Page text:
A thousand years before the Wright brothers a Muslim poet, astronomer, musician and engineer named Abbas ibn Firnas made several attempts to construct a flying machine. In 852 he jumped from the minaret of the Grand Mosque in Cordoba using a loose cloak stiffened with wooden struts. He hoped to glide like a bird. He didn’t. But the cloak slowed his fall, creating what is thought to be the first parachute, and leaving him with only minor injuries. In 875, aged 70, having perfected a machine of silk and eagles’ feathers he tried again, jumping from a mountain. He flew to a significant height and stayed aloft for ten minutes but crashed on landing - concluding, correctly, that it was because he had not given his device a tail so it would stall on landing.Baghdad international airport and a crater on the Moon are named after him. 

13. Shampoo
Washing and bathing are religious requirements for Muslims, which is perhaps why they perfected the recipe for soap which we still use today. The ancient Egyptians had soap of a kind, as did the Romans who used it more as a pomade. But it was the Arabs who combined vegetable oils with sodium hydroxide and aromatics such as thyme oil. One of the Crusaders’ most striking characteristics, to Arab nostrils, was that they did not wash. Shampoo was introduced to England by a Muslim who opened Mahomed’s Indian Vapour Baths on Brighton seafront in 1759 and was appointed Shampooing Surgeon to Kings George IV and William IV.

14. Vaccination
The technique of inoculation was not invented by Jenner and Pasteur but was devised in the Muslim world and brought to Europe from Turkey by the wife of the English ambassador to Istanbul in 1724. Children in Turkey were vaccinated with cowpox to fight the deadly smallpox at least 50 years before the West discovered it.

15.  Pay Cheques The modern cheque comes from the Arabic saqq, a written vow to pay for goods when they were delivered, to avoid money having to be transported across dangerous terrain. In the 9th century, a Muslim businessman could cash a cheque in China drawn on his bank in Baghdad.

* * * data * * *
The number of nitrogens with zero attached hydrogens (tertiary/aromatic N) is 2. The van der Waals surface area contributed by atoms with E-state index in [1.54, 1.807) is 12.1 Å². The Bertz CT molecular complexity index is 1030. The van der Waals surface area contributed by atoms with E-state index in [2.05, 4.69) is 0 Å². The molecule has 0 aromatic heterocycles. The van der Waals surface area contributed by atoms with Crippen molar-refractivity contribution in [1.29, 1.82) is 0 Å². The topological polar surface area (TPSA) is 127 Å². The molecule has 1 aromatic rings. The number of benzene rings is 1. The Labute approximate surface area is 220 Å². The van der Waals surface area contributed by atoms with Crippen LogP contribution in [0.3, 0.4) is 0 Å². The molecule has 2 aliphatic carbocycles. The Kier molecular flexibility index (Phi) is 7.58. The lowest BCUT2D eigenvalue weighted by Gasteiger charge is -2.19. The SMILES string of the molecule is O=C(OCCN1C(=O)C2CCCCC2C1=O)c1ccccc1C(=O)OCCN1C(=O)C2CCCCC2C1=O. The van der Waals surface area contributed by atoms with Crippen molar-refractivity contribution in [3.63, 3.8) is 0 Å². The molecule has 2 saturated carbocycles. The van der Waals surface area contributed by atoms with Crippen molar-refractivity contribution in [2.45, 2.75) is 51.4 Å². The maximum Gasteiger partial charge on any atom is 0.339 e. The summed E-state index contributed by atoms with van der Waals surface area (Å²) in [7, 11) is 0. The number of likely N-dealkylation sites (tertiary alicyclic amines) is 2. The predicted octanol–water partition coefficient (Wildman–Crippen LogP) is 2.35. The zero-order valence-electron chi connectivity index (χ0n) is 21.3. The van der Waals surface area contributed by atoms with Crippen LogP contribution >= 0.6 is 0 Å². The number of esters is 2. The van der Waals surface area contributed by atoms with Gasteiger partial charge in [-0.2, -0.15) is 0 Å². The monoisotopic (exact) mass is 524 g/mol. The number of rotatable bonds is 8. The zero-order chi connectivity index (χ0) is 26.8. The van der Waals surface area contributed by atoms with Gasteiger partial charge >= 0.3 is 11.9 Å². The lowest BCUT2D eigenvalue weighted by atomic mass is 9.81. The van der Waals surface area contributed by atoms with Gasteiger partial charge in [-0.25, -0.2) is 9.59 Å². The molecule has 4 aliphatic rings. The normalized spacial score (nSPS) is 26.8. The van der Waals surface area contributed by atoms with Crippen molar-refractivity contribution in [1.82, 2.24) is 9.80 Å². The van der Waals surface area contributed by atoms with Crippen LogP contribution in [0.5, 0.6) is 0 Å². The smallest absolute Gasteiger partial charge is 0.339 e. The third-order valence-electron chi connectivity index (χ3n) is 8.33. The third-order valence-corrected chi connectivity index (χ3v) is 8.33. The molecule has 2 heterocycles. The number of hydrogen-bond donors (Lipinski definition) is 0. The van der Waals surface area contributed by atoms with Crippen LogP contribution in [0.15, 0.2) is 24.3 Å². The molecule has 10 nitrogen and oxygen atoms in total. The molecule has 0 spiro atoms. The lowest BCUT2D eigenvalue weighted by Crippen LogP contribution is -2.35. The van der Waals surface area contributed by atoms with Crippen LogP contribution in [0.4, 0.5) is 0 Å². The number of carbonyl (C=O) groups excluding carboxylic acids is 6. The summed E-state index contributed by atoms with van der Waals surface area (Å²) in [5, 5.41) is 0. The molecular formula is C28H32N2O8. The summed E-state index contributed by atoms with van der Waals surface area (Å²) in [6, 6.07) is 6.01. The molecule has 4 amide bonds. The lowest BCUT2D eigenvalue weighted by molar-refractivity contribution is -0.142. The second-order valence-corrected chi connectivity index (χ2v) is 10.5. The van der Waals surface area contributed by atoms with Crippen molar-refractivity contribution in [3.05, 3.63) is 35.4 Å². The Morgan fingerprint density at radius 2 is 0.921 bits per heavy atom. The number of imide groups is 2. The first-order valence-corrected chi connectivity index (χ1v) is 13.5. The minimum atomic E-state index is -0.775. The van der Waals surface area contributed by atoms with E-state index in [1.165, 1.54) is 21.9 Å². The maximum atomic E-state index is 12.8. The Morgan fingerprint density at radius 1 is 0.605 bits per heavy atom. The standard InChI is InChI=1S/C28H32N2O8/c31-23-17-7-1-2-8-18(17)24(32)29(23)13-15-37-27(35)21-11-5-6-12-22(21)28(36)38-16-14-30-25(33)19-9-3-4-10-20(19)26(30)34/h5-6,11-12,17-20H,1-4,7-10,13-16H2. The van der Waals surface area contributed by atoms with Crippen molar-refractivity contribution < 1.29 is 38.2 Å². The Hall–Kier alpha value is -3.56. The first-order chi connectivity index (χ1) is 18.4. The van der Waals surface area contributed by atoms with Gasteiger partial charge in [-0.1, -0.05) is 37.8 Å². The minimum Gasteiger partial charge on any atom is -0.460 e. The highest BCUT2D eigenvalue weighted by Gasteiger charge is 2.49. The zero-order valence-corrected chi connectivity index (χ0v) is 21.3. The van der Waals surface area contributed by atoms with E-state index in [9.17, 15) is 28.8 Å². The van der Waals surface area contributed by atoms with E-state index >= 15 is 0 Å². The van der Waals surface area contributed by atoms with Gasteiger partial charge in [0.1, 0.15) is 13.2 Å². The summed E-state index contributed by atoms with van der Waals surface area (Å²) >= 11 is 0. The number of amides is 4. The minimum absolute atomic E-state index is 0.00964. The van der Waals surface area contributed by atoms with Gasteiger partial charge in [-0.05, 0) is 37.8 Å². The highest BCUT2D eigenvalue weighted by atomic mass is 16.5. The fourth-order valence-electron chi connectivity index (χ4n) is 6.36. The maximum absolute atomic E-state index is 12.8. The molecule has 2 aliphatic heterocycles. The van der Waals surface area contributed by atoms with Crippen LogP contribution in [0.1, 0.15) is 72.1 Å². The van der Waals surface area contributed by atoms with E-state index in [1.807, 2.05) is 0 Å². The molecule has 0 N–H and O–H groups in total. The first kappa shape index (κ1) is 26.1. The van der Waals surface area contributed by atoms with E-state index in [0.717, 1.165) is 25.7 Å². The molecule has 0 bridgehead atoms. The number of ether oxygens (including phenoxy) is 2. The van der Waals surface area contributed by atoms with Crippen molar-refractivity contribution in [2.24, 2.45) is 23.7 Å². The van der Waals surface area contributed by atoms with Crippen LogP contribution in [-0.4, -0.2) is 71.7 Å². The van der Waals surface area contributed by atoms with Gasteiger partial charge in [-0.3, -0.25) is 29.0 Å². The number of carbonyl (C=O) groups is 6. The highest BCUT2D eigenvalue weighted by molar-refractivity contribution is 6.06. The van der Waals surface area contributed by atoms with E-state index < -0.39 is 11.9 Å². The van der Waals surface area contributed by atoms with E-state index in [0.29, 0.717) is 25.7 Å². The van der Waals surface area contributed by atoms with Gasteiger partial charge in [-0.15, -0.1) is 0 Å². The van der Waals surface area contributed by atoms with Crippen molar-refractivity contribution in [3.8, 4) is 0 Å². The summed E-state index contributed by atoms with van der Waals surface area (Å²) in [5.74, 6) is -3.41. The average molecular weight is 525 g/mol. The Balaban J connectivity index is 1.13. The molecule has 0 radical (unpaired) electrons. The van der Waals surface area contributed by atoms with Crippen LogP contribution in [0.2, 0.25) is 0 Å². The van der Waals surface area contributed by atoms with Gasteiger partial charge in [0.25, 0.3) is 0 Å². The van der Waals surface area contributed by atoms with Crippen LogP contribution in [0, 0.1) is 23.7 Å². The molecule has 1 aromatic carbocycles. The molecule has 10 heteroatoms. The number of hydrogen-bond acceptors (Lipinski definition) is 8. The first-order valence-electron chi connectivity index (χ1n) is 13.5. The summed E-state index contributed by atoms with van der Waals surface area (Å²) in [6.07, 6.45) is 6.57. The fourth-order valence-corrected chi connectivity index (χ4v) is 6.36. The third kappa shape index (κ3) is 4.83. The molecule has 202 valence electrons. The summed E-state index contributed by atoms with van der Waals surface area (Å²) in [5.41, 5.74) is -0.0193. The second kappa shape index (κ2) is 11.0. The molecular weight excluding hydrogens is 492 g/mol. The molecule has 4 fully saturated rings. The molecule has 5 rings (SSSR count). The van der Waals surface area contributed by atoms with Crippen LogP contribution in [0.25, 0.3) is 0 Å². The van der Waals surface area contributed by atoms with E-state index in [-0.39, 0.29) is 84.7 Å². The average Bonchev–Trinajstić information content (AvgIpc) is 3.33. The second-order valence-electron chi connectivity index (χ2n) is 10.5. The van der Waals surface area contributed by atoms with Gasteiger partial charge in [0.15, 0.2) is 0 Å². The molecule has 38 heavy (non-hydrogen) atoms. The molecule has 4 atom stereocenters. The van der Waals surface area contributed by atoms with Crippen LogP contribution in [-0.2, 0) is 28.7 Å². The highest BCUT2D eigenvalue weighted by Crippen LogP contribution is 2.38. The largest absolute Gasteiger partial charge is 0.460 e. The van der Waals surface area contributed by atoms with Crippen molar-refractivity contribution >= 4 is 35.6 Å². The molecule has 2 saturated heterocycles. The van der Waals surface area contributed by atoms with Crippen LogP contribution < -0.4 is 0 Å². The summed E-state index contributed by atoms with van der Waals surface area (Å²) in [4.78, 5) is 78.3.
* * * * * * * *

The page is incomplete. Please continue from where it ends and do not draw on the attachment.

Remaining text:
16. Earth’s Shape?
By the 9th century, many Muslim scholars took it for granted that the Earth was a sphere. The proof, said astronomer Ibn Hazm, “is that the Sun is always vertical to a particular spot on Earth”. It was 500 years before that realisation dawned on Galileo. The calculations of Muslim astronomers were so accurate that in the 9th century they reckoned the Earth’s circumference to be 40, 253.4km - less than 200km out. The scholar al-Idrisi took a globe depicting the world to the court of King Roger of Sicily in 1139. 

17. Gardens
Medieval Europe had kitchen and herb gardens, but it was the Arabs who developed the idea of the garden as a place of beauty and meditation. The first royal pleasure gardens in Europe were opened in 11th-century Muslim Spain. Flowers which originated in Muslim gardens include the carnation and the tulip. 

18) Refinement
Distillation, the means of separating liquids through differences in their boiling points, was invented around the year 800 by Islam’s foremost scientist, Jabir ibn Hayyan, who transformed alchemy into chemistry, inventing many of the basic processes and apparatus still in use today - liquefaction, crystallisation, distillation, purification, oxidisation, evaporation and filtration. As well as discovering sulphuric and nitric acid, he invented the alembic still, giving the world intense rosewater and other perfumes and alcoholic spirits (although drinking them is haram, or forbidden, in Islam). Ibn Hayyan emphasised systematic experimentation and was the founder of modern chemistry.